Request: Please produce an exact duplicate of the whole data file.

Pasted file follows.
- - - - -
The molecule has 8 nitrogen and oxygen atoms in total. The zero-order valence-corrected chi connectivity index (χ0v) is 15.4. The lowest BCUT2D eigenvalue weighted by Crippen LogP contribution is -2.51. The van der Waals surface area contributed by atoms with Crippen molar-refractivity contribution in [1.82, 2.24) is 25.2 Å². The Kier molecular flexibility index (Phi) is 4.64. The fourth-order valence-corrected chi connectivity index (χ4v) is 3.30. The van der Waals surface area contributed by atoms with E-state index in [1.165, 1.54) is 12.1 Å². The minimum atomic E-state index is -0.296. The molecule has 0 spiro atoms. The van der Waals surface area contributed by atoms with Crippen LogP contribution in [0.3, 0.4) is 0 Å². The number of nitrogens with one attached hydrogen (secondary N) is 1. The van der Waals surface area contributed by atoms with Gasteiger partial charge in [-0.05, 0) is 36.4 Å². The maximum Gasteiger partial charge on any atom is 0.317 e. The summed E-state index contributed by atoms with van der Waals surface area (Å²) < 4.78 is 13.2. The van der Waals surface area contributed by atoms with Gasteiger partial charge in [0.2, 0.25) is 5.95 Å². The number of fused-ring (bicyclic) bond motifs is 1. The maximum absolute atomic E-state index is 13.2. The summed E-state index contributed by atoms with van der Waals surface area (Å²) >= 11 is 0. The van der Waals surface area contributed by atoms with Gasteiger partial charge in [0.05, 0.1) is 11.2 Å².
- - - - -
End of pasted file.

The molecule has 8 nitrogen and oxygen atoms in total. The zero-order valence-corrected chi connectivity index (χ0v) is 15.4. The lowest BCUT2D eigenvalue weighted by Crippen LogP contribution is -2.51. The van der Waals surface area contributed by atoms with Crippen molar-refractivity contribution in [1.82, 2.24) is 25.2 Å². The Kier molecular flexibility index (Phi) is 4.64. The fourth-order valence-corrected chi connectivity index (χ4v) is 3.30. The van der Waals surface area contributed by atoms with E-state index in [1.165, 1.54) is 12.1 Å². The minimum atomic E-state index is -0.296. The molecule has 0 spiro atoms. The van der Waals surface area contributed by atoms with Crippen LogP contribution in [0.3, 0.4) is 0 Å². The number of nitrogens with one attached hydrogen (secondary N) is 1. The van der Waals surface area contributed by atoms with Gasteiger partial charge in [-0.05, 0) is 36.4 Å². The maximum Gasteiger partial charge on any atom is 0.317 e. The summed E-state index contributed by atoms with van der Waals surface area (Å²) < 4.78 is 13.2. The van der Waals surface area contributed by atoms with Gasteiger partial charge in [0.2, 0.25) is 5.95 Å². The number of fused-ring (bicyclic) bond motifs is 1. The maximum absolute atomic E-state index is 13.2. The summed E-state index contributed by atoms with van der Waals surface area (Å²) >= 11 is 0. The van der Waals surface area contributed by atoms with Gasteiger partial charge in [0.05, 0.1) is 11.2 Å².